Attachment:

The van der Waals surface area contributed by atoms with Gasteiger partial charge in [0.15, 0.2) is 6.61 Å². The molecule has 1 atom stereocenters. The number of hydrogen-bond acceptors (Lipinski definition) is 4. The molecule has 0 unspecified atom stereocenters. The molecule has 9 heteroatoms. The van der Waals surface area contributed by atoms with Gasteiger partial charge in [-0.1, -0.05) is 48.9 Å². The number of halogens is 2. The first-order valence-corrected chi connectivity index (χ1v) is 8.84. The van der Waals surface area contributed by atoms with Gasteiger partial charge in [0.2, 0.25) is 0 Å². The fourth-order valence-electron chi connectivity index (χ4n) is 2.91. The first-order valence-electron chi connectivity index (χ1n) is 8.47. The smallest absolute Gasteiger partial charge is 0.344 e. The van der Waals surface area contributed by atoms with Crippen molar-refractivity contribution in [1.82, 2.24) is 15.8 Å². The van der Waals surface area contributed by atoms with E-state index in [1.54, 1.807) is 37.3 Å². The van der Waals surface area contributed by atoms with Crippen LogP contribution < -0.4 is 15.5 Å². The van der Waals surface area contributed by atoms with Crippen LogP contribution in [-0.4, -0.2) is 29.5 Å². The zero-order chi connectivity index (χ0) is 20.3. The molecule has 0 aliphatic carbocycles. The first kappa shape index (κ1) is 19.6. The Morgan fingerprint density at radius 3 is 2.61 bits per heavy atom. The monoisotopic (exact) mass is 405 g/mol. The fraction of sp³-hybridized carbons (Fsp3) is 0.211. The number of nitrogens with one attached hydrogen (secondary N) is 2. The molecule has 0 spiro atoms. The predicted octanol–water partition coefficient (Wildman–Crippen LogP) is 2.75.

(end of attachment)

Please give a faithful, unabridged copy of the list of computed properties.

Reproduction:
The van der Waals surface area contributed by atoms with Gasteiger partial charge in [0.15, 0.2) is 6.61 Å². The molecule has 1 atom stereocenters. The number of hydrogen-bond acceptors (Lipinski definition) is 4. The molecule has 0 unspecified atom stereocenters. The molecule has 9 heteroatoms. The van der Waals surface area contributed by atoms with Gasteiger partial charge in [-0.1, -0.05) is 48.9 Å². The number of halogens is 2. The first-order valence-corrected chi connectivity index (χ1v) is 8.84. The van der Waals surface area contributed by atoms with Gasteiger partial charge in [0.2, 0.25) is 0 Å². The fourth-order valence-electron chi connectivity index (χ4n) is 2.91. The first-order valence-electron chi connectivity index (χ1n) is 8.47. The smallest absolute Gasteiger partial charge is 0.344 e. The van der Waals surface area contributed by atoms with Crippen molar-refractivity contribution in [1.82, 2.24) is 15.8 Å². The van der Waals surface area contributed by atoms with E-state index in [1.54, 1.807) is 37.3 Å². The van der Waals surface area contributed by atoms with Crippen LogP contribution < -0.4 is 15.5 Å². The van der Waals surface area contributed by atoms with Crippen LogP contribution in [-0.4, -0.2) is 29.5 Å². The zero-order chi connectivity index (χ0) is 20.3. The molecule has 0 aliphatic carbocycles. The first kappa shape index (κ1) is 19.6. The Morgan fingerprint density at radius 3 is 2.61 bits per heavy atom. The monoisotopic (exact) mass is 405 g/mol. The fraction of sp³-hybridized carbons (Fsp3) is 0.211. The number of nitrogens with one attached hydrogen (secondary N) is 2. The molecule has 0 spiro atoms. The predicted octanol–water partition coefficient (Wildman–Crippen LogP) is 2.75.